RogerBW's Blog

Perl Weekly Challenge 52: stepping numbers and game theory 13 April 2020

I’ve been doing the Perl Weekly Challenges. The latest involved some game theory.

Write a script to accept two numbers between 100 and 999. It should then print all Stepping Numbers between them. A number is called a stepping number if the adjacent digits have a difference of 1. For example, 456 is a stepping number but 129 is not.

I'm assuming for the sake of argument that it's always +1, rather than allowing the digit to decrease as well (e.g. 321).

Quite simple: break each candidate down into digits, then test each digit pair.

my @a=@ARGV;

if ($a[0]>$a[1]) {
  @a=($a[1],$a[0]);
}

foreach my $c ($a[0]..$a[1]) {
  my @d=split '',$c;
  my $v=1;
  foreach my $i (0..$#d-1) {
    if ($d[$i]+1 != $d[$i+1]) {
      $v=0;
      last;
    }
  }
  if ($v) {
    print "$c\n";
  }
}

Perl6 is slightly prettier.

my @a=@*ARGS;

for min(@*ARGS)..max(@*ARGS) -> $c {
  my @d=$c.comb(/./);
  my $v=1;
  for 0..@d.end-1 -> $i {
    if (@d[$i]+1 != @d[$i+1]) {
      $v=0;
      last;
    }
  }
  if ($v) {
    say $c;
  }
}

On the other hand, running the Perl5 version just took 0.533s for 100 single-threaded runs (with translation each time), while Perl6 took 36.679s to do the same thing.

With longer numbers I'd generate the stepping numbers rather than testing them.

Suppose there are following coins arranged on a table in a line in random order.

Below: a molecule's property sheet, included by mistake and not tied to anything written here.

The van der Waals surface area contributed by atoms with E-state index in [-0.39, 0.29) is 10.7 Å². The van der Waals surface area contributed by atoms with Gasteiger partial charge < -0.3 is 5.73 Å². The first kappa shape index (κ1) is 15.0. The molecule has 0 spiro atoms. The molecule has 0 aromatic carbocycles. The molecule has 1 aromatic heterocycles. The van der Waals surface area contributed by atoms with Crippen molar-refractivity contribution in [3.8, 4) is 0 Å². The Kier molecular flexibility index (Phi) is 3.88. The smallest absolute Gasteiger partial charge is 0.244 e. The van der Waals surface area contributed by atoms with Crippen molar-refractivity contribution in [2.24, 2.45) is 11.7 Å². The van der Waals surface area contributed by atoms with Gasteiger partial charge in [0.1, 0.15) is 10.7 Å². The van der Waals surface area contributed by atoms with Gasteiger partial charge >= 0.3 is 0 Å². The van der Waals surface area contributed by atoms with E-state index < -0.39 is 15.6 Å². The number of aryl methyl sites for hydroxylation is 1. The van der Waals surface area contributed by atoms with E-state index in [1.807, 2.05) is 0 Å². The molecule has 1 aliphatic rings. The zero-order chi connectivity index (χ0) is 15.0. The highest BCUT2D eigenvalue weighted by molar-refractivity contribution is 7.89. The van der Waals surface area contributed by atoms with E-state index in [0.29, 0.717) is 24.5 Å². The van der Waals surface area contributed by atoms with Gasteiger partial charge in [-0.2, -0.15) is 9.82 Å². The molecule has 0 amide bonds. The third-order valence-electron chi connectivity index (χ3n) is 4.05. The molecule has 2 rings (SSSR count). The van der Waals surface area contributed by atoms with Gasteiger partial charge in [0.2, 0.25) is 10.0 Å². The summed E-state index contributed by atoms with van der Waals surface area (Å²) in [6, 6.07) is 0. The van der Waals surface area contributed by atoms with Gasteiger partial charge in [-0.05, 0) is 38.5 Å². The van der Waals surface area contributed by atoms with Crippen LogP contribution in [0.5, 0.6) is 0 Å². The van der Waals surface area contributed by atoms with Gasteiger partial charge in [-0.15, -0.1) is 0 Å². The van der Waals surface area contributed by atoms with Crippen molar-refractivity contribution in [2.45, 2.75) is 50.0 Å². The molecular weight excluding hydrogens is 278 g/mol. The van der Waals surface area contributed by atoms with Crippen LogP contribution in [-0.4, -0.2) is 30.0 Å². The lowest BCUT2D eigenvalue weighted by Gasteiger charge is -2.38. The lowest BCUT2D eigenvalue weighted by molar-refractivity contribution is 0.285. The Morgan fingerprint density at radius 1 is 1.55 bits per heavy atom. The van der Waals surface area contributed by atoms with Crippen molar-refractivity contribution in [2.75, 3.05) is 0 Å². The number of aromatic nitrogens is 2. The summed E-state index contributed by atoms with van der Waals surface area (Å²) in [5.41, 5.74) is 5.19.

£1, 50p, 1p, 10p, 5p, 20p, £2, 2p

Suppose you are playing against the computer. Player can only pick one coin at a time from either ends. Find out the lucky winner, who has the larger amounts in total?

The first consideration is that these add up to less than £4, so the winner will be whoever takes the £2.

We can therefore ignore the values of the other coins and model the game with a pair of numbers: how many coins are to the left of the £2, and how many are to the right. So in the example above the game state is defined as (6,1).

Clearly if either of these numbers is 0 the active player can take the £2 and win.

If both of these numbers are 1, the active player must take one of the end coins, and the other player takes the £2 to win. If one number is 1 and the other is higher, the active player has to take the higher one to avoid leaving the game in an (n,0) state winnable by the other player.

If both of these numbers are 2, the first player takes either end coin to leave 2-1 or 1-2, the second player takes the other to leave 1-1 and avoid giving away a win, first must play 1-0 or 0-1, and second player wins.

If one of these numbers is above 2, the play doesn't make any difference as long as one avoids losing moves where possible. With 4-2, player A might play 3-2, B 3-1; or A might play 4-1, B 3-1. But from there the game progresses identically: A 2-1, B 1-1, A 1-0, B wins.

So what the algorithm does is to set things up for each possible game:

my $coins=8;

foreach my $a (0..$coins-1) {
  my @c=($a,$coins-1-$a);

Then cut down either side if it's higher than 2. Each step here is two player-turns.

  while (($c[0]>2 || $c[1]>2) && $c[0]>0 && $c[1]>0) {
    @c=sort @c;
    $c[1]-=2;
  }

Now we care about which side is playing. If either side has a number more than 1, they'll play that.

  my $toplay=0;
  while (($c[0]>1 || $c[1]>1) && $c[0]>0 && $c[1]>0) {
    @c=sort @c;
    $c[1]--;
    $toplay=1-$toplay;
  }

At this point the remaining possible states are 1-1, N-0, 0-N and 0-0. For everything except 1-1, the active player wins; otherwise it's the other player.

  @c=sort @c;
  unless ($c[0]==0) {
    $toplay=1-$toplay;
  }
  print "$a: $toplay wins\n";
}

Running this reveals that player 0 (i.e. the first player to choose) wins in every case.

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